Yenigun: So you said you were pretty young when you first heard this song. I’m curious after all these years, does it conjure up the same feelings you had when you first heard it? Bangalter: It ‘s dateless and universal music. We get the same feel we get when we were kids, for certain. And I think it ‘s the lapp for everybody. If you drop that birdcall in any club or birthday party, people are going to fill the dance floor justly aside. It ‘s blink of an eye impression. Yenigun: And this is something you wanted to bring to your record? Bangalter: I think it ‘s something we try to do in our music : We are making the music we would like to listen to. so making music for us is a identical personal process. We are n’t truly making music for the audience or thinking about people ‘s expectations. So the music on this record is actually the music we wanted to make because it ‘s the music we wanted to listen to. It ‘s true we wanted to create music that could fit in some dateless set or dateless partition, where we can keep a stress on an instantaneous consequence that would final. So that ‘s why our creative work takes a draw of time, sometimes years making records, because we like making a song or making a traverse and letting it rest and seeing if it does indeed have that lasting baron. Yenigun: So you feel that you need to take a step back after you’ve taken the first step toward a song? Bangalter: Yes, that ‘s something we normally like. sometimes we feel this thing immediately, but sometimes we like to let it rest a little spot, like wine. A traverse like “ One More time ” on our second album, Discovery, we recorded it in 1998. While we were making the remainder of the record, it sat on a ledge for about two and-a-half to three years, and by the time the single was out in late 2000, it became the sound of 2000 or 2001. But it had been made three years before, and some people are placid listening to it today. But we felt like, at least internally, we had tested the song and somehow tried its longevity internally before releasing it.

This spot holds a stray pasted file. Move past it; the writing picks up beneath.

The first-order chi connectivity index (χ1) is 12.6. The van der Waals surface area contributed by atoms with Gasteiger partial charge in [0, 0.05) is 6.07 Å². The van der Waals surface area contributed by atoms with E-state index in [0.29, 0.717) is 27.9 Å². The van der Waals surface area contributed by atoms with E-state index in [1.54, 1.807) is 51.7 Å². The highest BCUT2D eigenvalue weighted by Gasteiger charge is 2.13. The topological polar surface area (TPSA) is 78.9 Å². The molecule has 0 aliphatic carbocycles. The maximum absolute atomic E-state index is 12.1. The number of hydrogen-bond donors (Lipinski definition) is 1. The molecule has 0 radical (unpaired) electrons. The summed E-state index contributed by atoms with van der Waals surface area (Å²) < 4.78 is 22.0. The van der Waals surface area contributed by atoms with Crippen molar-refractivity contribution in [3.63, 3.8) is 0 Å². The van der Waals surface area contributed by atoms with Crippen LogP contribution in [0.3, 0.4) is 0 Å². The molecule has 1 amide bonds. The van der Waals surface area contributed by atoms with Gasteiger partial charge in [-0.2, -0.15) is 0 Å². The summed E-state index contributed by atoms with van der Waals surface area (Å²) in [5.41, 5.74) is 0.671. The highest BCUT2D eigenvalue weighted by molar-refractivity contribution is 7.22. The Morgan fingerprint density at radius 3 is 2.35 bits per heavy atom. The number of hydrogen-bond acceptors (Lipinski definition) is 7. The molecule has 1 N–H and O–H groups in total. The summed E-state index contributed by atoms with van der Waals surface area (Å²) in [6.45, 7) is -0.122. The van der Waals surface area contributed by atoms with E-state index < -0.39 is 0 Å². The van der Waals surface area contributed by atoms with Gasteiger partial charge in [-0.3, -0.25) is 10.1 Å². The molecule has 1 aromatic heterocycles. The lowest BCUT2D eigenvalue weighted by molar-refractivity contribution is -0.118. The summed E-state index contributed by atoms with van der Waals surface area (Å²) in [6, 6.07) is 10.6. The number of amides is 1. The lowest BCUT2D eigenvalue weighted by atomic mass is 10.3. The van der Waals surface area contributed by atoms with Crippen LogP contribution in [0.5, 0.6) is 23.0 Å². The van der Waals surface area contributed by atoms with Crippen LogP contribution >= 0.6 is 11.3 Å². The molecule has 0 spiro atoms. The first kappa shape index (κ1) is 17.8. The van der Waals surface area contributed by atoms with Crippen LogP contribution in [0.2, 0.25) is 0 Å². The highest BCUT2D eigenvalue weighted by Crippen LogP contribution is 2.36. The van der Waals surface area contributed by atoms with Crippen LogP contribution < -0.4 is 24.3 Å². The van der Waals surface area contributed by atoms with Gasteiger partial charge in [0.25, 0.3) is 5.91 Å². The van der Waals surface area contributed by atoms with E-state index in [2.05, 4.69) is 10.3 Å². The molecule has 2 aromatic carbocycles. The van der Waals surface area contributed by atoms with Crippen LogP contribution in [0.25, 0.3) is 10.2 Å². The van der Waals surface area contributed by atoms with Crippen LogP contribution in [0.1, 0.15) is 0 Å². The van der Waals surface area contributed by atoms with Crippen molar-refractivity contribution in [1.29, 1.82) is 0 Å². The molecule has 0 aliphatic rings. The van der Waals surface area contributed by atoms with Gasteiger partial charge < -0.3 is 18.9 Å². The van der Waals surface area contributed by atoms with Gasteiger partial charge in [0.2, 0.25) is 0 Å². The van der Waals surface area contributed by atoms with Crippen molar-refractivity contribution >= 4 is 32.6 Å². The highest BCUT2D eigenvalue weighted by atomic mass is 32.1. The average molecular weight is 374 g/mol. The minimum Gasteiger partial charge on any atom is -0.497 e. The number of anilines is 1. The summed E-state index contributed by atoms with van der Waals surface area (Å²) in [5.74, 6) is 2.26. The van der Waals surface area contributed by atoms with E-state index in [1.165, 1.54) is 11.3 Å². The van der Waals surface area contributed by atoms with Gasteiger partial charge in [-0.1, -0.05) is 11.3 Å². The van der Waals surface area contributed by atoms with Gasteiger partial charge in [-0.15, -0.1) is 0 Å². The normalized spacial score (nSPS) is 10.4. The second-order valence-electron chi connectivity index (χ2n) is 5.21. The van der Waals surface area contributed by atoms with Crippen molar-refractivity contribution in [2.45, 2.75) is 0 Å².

Yenigun: This is a very dance-y track with that 4/4 beat underneath. I noticed that not everything on the new record has that 4/4 kick necessarily. I’m curious, did you feel that you wanted to make a record that included things that didn’t need to be played in a club? Are there any examples of songs that you can think of that are better suited for bedroom listening or places outside of a dancefloor? Bangalter: On our albums, there has constantly been a fraction of the record that is oriented to the dancefloor and “ One More time ” is a song like that. And early pieces of music that are not inevitably four-on-the-floor records — a track like “ Something About Us ” on Discovery — can be possibly like in tone to new tracks on the record, like “ Game Of Love ” or “ inside ” or “ beyond. ” And at the same time, “ Lose Yourself To Dance ” or “ get Lucky ” might have certain similarities with the liveliness of “ One More time ” or “ Around The World. ” We normally say that “ Around The World ” was a song inspired by disco and by Chic, and there are decidedly similarities between “ Around The World ” and “ Get Lucky. ” The main thing is that we in truth replaced the brake drum machines by live drum, but apart from that, the music comes from the same place. We ‘re making music like the soundtracks of our lives and we do n’t actually associate it with a certain environment where music can be listened to in a bedroom or a dancefloor. But this album, Random Access Memories, felt for us like a musical travel, where we were trying to break the different barriers and the different genres and not think very stylistically about four-on-the-floor or not. The serve was more ad-lib than that. It ‘s possibly focusing more on the emotion. And if you take a birdcall like “ Retrograde, ” from James Blake, that we in truth like, when we listen to the song, we do n’t think about whether it ‘s something we listen to in a bedroom or a dancefloor or in a surviving board, rather than just feeling touched by the office of the music, whether we ‘re listening on headphones walking down the street or during night times with friends.